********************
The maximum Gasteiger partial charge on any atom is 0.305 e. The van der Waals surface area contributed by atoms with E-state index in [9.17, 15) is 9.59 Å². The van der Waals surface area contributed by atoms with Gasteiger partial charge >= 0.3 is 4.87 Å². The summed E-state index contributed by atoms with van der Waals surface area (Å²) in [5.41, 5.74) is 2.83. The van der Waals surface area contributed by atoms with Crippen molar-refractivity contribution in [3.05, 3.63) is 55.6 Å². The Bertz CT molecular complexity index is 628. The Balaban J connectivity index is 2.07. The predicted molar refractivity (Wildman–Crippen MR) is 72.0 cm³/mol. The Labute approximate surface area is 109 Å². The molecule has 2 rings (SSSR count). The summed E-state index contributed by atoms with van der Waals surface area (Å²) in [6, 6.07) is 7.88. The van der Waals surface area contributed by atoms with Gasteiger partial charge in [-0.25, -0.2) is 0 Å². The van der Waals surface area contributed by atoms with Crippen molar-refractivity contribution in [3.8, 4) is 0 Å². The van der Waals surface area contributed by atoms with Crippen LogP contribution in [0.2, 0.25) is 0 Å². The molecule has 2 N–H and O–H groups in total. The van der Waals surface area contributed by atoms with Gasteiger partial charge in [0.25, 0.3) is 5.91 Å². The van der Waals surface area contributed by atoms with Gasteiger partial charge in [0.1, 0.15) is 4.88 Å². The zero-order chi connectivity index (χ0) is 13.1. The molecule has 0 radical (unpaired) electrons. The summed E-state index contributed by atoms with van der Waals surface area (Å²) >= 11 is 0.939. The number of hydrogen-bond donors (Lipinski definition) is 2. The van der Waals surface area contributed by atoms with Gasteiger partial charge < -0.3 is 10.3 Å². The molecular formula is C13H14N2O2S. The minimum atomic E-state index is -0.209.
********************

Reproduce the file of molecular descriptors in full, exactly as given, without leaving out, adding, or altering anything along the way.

The maximum Gasteiger partial charge on any atom is 0.305 e. The van der Waals surface area contributed by atoms with E-state index in [9.17, 15) is 9.59 Å². The van der Waals surface area contributed by atoms with Gasteiger partial charge >= 0.3 is 4.87 Å². The summed E-state index contributed by atoms with van der Waals surface area (Å²) in [5.41, 5.74) is 2.83. The van der Waals surface area contributed by atoms with Crippen molar-refractivity contribution in [3.05, 3.63) is 55.6 Å². The Bertz CT molecular complexity index is 628. The Balaban J connectivity index is 2.07. The predicted molar refractivity (Wildman–Crippen MR) is 72.0 cm³/mol. The Labute approximate surface area is 109 Å². The molecule has 2 rings (SSSR count). The summed E-state index contributed by atoms with van der Waals surface area (Å²) in [6, 6.07) is 7.88. The van der Waals surface area contributed by atoms with Gasteiger partial charge in [-0.25, -0.2) is 0 Å². The van der Waals surface area contributed by atoms with Crippen molar-refractivity contribution in [3.8, 4) is 0 Å². The van der Waals surface area contributed by atoms with Crippen LogP contribution in [0.2, 0.25) is 0 Å². The molecule has 2 N–H and O–H groups in total. The van der Waals surface area contributed by atoms with Gasteiger partial charge in [0.25, 0.3) is 5.91 Å². The van der Waals surface area contributed by atoms with Gasteiger partial charge in [0.1, 0.15) is 4.88 Å². The zero-order chi connectivity index (χ0) is 13.1. The molecule has 0 radical (unpaired) electrons. The summed E-state index contributed by atoms with van der Waals surface area (Å²) >= 11 is 0.939. The number of hydrogen-bond donors (Lipinski definition) is 2. The van der Waals surface area contributed by atoms with Gasteiger partial charge < -0.3 is 10.3 Å². The molecular formula is C13H14N2O2S. The minimum atomic E-state index is -0.209.